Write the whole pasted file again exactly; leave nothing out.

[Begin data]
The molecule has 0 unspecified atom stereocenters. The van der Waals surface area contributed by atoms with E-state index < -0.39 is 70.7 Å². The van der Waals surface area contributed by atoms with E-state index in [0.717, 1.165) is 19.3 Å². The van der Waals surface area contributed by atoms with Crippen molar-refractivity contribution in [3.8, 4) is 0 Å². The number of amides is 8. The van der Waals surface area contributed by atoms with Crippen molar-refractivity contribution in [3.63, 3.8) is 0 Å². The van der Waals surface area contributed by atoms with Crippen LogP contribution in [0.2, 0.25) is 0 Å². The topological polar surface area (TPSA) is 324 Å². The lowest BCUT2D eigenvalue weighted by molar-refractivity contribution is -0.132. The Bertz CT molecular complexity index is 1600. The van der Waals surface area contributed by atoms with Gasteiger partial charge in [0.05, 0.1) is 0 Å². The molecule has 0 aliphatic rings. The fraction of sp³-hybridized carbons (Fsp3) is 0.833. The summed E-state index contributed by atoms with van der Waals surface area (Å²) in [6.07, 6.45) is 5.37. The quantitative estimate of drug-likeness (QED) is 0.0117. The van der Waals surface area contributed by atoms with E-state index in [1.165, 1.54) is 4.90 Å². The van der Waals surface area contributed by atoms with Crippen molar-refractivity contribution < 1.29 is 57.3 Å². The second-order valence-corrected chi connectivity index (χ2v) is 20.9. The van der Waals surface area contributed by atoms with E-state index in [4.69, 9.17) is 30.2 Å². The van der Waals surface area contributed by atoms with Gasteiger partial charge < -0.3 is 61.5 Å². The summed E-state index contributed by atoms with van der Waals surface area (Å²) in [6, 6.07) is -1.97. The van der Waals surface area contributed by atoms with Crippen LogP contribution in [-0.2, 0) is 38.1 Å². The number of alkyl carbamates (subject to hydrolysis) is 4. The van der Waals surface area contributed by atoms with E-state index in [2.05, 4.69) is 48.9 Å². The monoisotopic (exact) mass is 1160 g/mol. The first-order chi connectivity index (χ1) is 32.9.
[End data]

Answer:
The molecule has 0 unspecified atom stereocenters. The van der Waals surface area contributed by atoms with E-state index < -0.39 is 70.7 Å². The van der Waals surface area contributed by atoms with E-state index in [0.717, 1.165) is 19.3 Å². The van der Waals surface area contributed by atoms with Crippen molar-refractivity contribution in [3.8, 4) is 0 Å². The number of amides is 8. The van der Waals surface area contributed by atoms with Crippen molar-refractivity contribution in [3.63, 3.8) is 0 Å². The van der Waals surface area contributed by atoms with Crippen LogP contribution in [0.2, 0.25) is 0 Å². The topological polar surface area (TPSA) is 324 Å². The lowest BCUT2D eigenvalue weighted by molar-refractivity contribution is -0.132. The Bertz CT molecular complexity index is 1600. The van der Waals surface area contributed by atoms with Gasteiger partial charge in [0.05, 0.1) is 0 Å². The molecule has 0 aliphatic rings. The fraction of sp³-hybridized carbons (Fsp3) is 0.833. The summed E-state index contributed by atoms with van der Waals surface area (Å²) in [6.07, 6.45) is 5.37. The quantitative estimate of drug-likeness (QED) is 0.0117. The van der Waals surface area contributed by atoms with E-state index in [1.165, 1.54) is 4.90 Å². The van der Waals surface area contributed by atoms with Crippen molar-refractivity contribution < 1.29 is 57.3 Å². The second-order valence-corrected chi connectivity index (χ2v) is 20.9. The van der Waals surface area contributed by atoms with E-state index in [4.69, 9.17) is 30.2 Å². The van der Waals surface area contributed by atoms with Gasteiger partial charge < -0.3 is 61.5 Å². The summed E-state index contributed by atoms with van der Waals surface area (Å²) in [6, 6.07) is -1.97. The van der Waals surface area contributed by atoms with Crippen LogP contribution in [-0.2, 0) is 38.1 Å². The number of alkyl carbamates (subject to hydrolysis) is 4. The van der Waals surface area contributed by atoms with E-state index in [2.05, 4.69) is 48.9 Å². The monoisotopic (exact) mass is 1160 g/mol. The first-order chi connectivity index (χ1) is 32.9.